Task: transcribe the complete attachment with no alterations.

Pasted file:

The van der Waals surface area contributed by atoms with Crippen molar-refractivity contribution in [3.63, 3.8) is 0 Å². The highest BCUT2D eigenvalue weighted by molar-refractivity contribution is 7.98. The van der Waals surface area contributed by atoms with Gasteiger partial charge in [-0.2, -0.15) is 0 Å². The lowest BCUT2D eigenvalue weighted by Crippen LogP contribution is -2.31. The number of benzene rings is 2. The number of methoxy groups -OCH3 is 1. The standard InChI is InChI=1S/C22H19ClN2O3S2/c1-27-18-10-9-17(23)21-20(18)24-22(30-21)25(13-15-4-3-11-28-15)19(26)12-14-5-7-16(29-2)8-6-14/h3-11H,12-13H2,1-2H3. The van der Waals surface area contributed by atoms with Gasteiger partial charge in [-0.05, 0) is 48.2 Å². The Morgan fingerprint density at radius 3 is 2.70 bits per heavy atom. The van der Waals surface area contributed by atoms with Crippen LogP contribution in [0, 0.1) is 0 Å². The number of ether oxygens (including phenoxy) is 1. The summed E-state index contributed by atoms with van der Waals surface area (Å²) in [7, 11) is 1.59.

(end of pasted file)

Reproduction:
The van der Waals surface area contributed by atoms with Crippen molar-refractivity contribution in [3.63, 3.8) is 0 Å². The highest BCUT2D eigenvalue weighted by molar-refractivity contribution is 7.98. The van der Waals surface area contributed by atoms with Gasteiger partial charge in [-0.2, -0.15) is 0 Å². The lowest BCUT2D eigenvalue weighted by Crippen LogP contribution is -2.31. The number of benzene rings is 2. The number of methoxy groups -OCH3 is 1. The standard InChI is InChI=1S/C22H19ClN2O3S2/c1-27-18-10-9-17(23)21-20(18)24-22(30-21)25(13-15-4-3-11-28-15)19(26)12-14-5-7-16(29-2)8-6-14/h3-11H,12-13H2,1-2H3. The van der Waals surface area contributed by atoms with Gasteiger partial charge in [-0.05, 0) is 48.2 Å². The Morgan fingerprint density at radius 3 is 2.70 bits per heavy atom. The van der Waals surface area contributed by atoms with Crippen LogP contribution in [0, 0.1) is 0 Å². The number of ether oxygens (including phenoxy) is 1. The summed E-state index contributed by atoms with van der Waals surface area (Å²) in [7, 11) is 1.59.